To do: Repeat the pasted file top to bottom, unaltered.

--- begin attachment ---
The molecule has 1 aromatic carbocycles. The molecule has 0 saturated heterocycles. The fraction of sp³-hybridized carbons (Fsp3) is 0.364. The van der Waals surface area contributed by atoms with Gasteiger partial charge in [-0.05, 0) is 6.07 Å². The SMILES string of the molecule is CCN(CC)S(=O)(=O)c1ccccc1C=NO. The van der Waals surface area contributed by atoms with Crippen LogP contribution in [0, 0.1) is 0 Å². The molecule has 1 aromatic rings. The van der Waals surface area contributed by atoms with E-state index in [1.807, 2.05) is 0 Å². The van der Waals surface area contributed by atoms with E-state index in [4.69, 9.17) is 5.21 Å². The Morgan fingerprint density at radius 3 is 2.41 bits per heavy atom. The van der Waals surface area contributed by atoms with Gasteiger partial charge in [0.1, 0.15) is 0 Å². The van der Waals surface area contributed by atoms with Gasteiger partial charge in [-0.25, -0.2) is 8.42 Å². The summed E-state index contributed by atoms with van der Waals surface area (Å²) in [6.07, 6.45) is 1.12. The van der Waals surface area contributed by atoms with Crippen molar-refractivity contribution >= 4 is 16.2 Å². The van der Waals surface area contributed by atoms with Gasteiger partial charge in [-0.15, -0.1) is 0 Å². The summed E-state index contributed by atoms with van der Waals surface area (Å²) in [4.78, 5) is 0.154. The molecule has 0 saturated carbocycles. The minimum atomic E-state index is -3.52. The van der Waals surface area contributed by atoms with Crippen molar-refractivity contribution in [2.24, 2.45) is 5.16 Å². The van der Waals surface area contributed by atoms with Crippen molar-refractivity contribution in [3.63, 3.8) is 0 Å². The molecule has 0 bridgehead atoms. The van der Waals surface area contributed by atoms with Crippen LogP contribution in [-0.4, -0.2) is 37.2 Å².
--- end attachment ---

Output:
The molecule has 1 aromatic carbocycles. The molecule has 0 saturated heterocycles. The fraction of sp³-hybridized carbons (Fsp3) is 0.364. The van der Waals surface area contributed by atoms with Gasteiger partial charge in [-0.05, 0) is 6.07 Å². The SMILES string of the molecule is CCN(CC)S(=O)(=O)c1ccccc1C=NO. The van der Waals surface area contributed by atoms with Crippen LogP contribution in [0, 0.1) is 0 Å². The molecule has 1 aromatic rings. The van der Waals surface area contributed by atoms with E-state index in [1.807, 2.05) is 0 Å². The van der Waals surface area contributed by atoms with E-state index in [4.69, 9.17) is 5.21 Å². The Morgan fingerprint density at radius 3 is 2.41 bits per heavy atom. The van der Waals surface area contributed by atoms with Gasteiger partial charge in [0.1, 0.15) is 0 Å². The van der Waals surface area contributed by atoms with Gasteiger partial charge in [-0.25, -0.2) is 8.42 Å². The summed E-state index contributed by atoms with van der Waals surface area (Å²) in [6.07, 6.45) is 1.12. The van der Waals surface area contributed by atoms with Crippen molar-refractivity contribution >= 4 is 16.2 Å². The van der Waals surface area contributed by atoms with Gasteiger partial charge in [-0.15, -0.1) is 0 Å². The summed E-state index contributed by atoms with van der Waals surface area (Å²) in [4.78, 5) is 0.154. The molecule has 0 saturated carbocycles. The minimum atomic E-state index is -3.52. The van der Waals surface area contributed by atoms with Crippen molar-refractivity contribution in [2.24, 2.45) is 5.16 Å². The van der Waals surface area contributed by atoms with Crippen molar-refractivity contribution in [3.63, 3.8) is 0 Å². The molecule has 0 bridgehead atoms. The van der Waals surface area contributed by atoms with Crippen LogP contribution in [-0.4, -0.2) is 37.2 Å².